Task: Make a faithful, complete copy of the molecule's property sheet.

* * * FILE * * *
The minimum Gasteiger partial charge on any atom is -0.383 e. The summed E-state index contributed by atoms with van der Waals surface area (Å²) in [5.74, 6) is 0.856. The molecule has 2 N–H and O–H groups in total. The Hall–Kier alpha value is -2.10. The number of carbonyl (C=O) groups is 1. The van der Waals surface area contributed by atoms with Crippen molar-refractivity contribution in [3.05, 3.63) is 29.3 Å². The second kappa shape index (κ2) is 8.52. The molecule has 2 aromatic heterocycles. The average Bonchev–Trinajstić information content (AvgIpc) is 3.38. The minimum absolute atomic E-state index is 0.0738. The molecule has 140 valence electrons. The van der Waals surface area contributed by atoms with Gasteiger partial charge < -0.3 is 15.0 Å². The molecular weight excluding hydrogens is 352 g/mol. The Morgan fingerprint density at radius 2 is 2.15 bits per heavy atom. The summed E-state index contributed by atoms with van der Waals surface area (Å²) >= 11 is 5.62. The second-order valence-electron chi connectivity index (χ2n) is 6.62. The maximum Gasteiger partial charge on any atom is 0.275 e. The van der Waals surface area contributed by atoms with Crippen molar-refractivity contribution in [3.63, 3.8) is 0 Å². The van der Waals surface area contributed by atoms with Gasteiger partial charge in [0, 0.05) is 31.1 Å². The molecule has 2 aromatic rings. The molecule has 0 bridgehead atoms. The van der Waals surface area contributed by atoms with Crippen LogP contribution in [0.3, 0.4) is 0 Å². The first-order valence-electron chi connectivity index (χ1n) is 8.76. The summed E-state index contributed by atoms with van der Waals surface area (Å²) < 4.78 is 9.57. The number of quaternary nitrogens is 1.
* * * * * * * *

The minimum Gasteiger partial charge on any atom is -0.383 e. The summed E-state index contributed by atoms with van der Waals surface area (Å²) in [5.74, 6) is 0.856. The molecule has 2 N–H and O–H groups in total. The Hall–Kier alpha value is -2.10. The number of carbonyl (C=O) groups is 1. The van der Waals surface area contributed by atoms with Crippen molar-refractivity contribution in [3.05, 3.63) is 29.3 Å². The second kappa shape index (κ2) is 8.52. The molecule has 2 aromatic heterocycles. The average Bonchev–Trinajstić information content (AvgIpc) is 3.38. The minimum absolute atomic E-state index is 0.0738. The molecule has 140 valence electrons. The van der Waals surface area contributed by atoms with Gasteiger partial charge < -0.3 is 15.0 Å². The molecular weight excluding hydrogens is 352 g/mol. The Morgan fingerprint density at radius 2 is 2.15 bits per heavy atom. The summed E-state index contributed by atoms with van der Waals surface area (Å²) >= 11 is 5.62. The second-order valence-electron chi connectivity index (χ2n) is 6.62. The maximum Gasteiger partial charge on any atom is 0.275 e. The van der Waals surface area contributed by atoms with Crippen molar-refractivity contribution in [3.63, 3.8) is 0 Å². The van der Waals surface area contributed by atoms with Gasteiger partial charge in [0, 0.05) is 31.1 Å². The molecule has 2 aromatic rings. The molecule has 0 bridgehead atoms. The van der Waals surface area contributed by atoms with Crippen LogP contribution in [0.3, 0.4) is 0 Å². The first-order valence-electron chi connectivity index (χ1n) is 8.76. The summed E-state index contributed by atoms with van der Waals surface area (Å²) < 4.78 is 9.57. The number of quaternary nitrogens is 1.